Great Strides Forward

There was an old joke told in the former Soviet Union: “During Stalin’s time our economy stood at the precipice of disaster. Since then we have made great strides forward.”  No matter what side of the health care debate you are on, a fair assessment is that we have taken great strides forward to relinquishing our basic freedoms in America.

First, consider the role of the media. Rather than report on the contents of the health-care bill, daily we read multiple headlines and stories handicapping whether or not there are enough votes to pass the bill.  This should not be too surprising since few know exactly what is in the bill. But no matter, over and over we hear the inane squawk: “We have to get the job done now.” As though we don’t have to know what job is being done. Consider this admission by Speaker of the House Nancy Pelosi: “We have to pass the bill so that you can find out what is in it.”

Next, listen to President Obama as he flunks elementary school mathematics by mindlessly reading from his teleprompter to adoring crowds. Obama promises the crowd that they “will see premiums fall by as much as 3000% which means that they can give you a raise.”

Perhaps I’m making a big deal over a simple flub? (A price cannot fall by more than 100%.) But, this flub passed through multiple layers—the speechwriters, the president, and the crowd.  And notice the smug assuredness as Obama reads the line.

A nation without the will or the education to enter into a genuine conversation about the important issues of the day cannot remain free. Indeed, we have the leaders we deserve—leaders who apparently are guided by no higher value than to exercise power over us. No doubt things will change. “What I see in America today,” Hilmar von Campe has observed, “is people painting their cabins while the ship goes down.” Some are looking forward to the day when a deeper crisis forces us to stop painting our cabins. I do not. The social disruption and suffering from a deeper crisis is likely to be enormous. Much better to change now, and avoid the worst.


4 Responses to Great Strides Forward

  1. I watched John McCain tell a room full of people that a single payer health system is bad because the British NHS doesn’t treat patients over the age of 75.

    I live in Britain. On that very same day, my 84 year old grandma was being treated on the NHS after suffering her sixth heart attack. They saved her life.

    Not only that, but our British single payer EVIL FREEDOM-KILLING SOCIALIST healthcare system is ranked 18th in the World. America’s free market wondrous healthcare system, is ranked 36th.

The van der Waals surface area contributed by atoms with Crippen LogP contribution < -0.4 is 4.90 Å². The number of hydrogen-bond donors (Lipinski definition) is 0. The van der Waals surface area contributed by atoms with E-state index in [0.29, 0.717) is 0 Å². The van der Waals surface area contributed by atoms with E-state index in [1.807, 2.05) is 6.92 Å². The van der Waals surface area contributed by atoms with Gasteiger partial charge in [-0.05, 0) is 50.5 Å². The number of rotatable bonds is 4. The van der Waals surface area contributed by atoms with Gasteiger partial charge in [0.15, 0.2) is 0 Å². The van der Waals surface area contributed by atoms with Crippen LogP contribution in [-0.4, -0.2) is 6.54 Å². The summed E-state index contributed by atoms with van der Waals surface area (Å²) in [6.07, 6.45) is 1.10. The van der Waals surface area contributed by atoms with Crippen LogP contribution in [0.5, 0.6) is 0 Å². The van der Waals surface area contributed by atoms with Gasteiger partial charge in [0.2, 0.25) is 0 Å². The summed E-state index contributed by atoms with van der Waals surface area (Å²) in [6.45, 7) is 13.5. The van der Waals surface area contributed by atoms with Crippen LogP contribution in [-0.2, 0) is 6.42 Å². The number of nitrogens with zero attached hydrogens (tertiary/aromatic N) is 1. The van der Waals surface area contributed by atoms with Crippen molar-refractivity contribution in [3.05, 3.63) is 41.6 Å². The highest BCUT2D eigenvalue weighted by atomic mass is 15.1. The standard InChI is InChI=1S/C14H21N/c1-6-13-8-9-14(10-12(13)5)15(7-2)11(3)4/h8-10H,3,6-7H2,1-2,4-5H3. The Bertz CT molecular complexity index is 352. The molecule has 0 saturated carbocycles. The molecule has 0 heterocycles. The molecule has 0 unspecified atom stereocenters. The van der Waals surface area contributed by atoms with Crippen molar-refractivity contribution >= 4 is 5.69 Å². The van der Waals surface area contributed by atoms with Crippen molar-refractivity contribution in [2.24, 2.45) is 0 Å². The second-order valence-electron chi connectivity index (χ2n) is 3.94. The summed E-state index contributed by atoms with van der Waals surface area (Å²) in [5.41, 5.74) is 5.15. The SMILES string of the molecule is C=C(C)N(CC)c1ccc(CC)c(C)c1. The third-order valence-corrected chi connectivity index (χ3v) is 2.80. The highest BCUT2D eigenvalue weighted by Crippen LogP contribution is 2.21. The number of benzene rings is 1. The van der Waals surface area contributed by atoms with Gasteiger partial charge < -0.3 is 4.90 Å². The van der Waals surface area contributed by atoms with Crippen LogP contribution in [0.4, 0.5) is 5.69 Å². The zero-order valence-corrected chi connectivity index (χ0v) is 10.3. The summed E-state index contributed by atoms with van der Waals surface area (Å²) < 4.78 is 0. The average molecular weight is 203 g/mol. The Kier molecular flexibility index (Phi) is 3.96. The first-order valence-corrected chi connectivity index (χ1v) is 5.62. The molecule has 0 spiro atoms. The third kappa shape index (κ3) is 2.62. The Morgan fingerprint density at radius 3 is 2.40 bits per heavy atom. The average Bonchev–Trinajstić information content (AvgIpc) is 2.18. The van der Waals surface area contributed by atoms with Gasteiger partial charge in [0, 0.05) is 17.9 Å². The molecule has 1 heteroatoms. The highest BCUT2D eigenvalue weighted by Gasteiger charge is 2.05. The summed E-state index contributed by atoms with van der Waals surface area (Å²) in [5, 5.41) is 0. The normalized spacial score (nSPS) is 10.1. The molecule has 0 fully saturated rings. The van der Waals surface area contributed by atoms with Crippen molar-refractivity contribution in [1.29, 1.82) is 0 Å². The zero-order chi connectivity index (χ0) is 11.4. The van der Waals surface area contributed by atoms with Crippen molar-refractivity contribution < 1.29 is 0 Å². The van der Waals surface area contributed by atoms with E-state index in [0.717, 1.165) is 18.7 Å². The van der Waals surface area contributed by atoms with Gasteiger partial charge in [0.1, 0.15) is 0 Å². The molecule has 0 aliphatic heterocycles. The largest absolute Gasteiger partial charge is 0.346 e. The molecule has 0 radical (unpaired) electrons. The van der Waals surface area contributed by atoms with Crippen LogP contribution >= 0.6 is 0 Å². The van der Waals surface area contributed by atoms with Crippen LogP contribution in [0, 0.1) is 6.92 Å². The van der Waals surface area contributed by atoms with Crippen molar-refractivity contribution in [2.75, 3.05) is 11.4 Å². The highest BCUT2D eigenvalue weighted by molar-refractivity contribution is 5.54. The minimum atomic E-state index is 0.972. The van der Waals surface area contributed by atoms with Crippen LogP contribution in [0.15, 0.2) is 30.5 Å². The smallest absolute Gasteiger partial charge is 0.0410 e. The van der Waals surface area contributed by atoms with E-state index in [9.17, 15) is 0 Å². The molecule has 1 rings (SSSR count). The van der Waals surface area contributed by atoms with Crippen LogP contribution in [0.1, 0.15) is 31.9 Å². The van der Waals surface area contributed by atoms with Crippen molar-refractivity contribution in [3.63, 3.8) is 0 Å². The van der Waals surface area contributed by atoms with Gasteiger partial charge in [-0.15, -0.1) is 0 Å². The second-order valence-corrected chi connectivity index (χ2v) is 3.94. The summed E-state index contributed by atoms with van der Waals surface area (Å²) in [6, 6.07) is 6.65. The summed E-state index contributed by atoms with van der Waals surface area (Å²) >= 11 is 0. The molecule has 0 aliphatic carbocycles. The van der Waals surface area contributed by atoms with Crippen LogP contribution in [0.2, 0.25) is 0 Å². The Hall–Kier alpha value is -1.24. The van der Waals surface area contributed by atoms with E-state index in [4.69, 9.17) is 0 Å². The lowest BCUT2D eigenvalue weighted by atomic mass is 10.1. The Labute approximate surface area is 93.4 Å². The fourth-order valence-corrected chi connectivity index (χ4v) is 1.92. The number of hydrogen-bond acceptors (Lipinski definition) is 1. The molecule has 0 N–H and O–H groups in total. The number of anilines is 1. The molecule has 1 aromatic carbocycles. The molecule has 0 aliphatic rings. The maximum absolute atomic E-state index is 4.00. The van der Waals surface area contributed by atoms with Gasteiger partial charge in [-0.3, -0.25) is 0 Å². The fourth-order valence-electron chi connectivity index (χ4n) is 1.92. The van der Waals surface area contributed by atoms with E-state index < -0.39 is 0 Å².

The UK has a higher life expectancy than the US.
    The UK has a lower child mortality rate than the US.
    The UK pays less per capita GDP than the US.

    We still care about our sick and injured. We consider it far more “free” to help those who need it most, than it is to pay for a new yacht for an Insurance Exec.

  2. Chris Claypoole says:

    I’ll take my chances with our current system, thank you. Your “rankings” are by a UN agency that gives more weight to process than outcomes, and I see far more stories of negative outcomes by NHS than from American medicine. Otherwise, why do so many wealthy foreigners come here for treatment? And there are many programs in the US to provide care for those without insurance, even when they abuse the system.

    Above all else, it is truly evil to steal money and wealth from those who have earned it to give to those who have not done so. Americans are by far the most generous people (in terms of voluntary giving) in the world. If the people running the governments would leave us more of our own money, more would be given to help those who are temporarily down on their luck. I don’t like to subsidize those who are too lazy to work, or have a sense of entitlement (like one of my sisters).

    At least you had the honesty to put quotation marks around your twisted use of the word, free.

  3. Steve P says:

    Despite Barry’s pointing out the mistaken premise of american free market healthcare, I suppose we should not be surprised that some will continue to form arguments basd on that same flawed premise. Sigh.

  4. Even CNN Has weighed in on the outrageous idea of voting on a health-care bill that few have seen.

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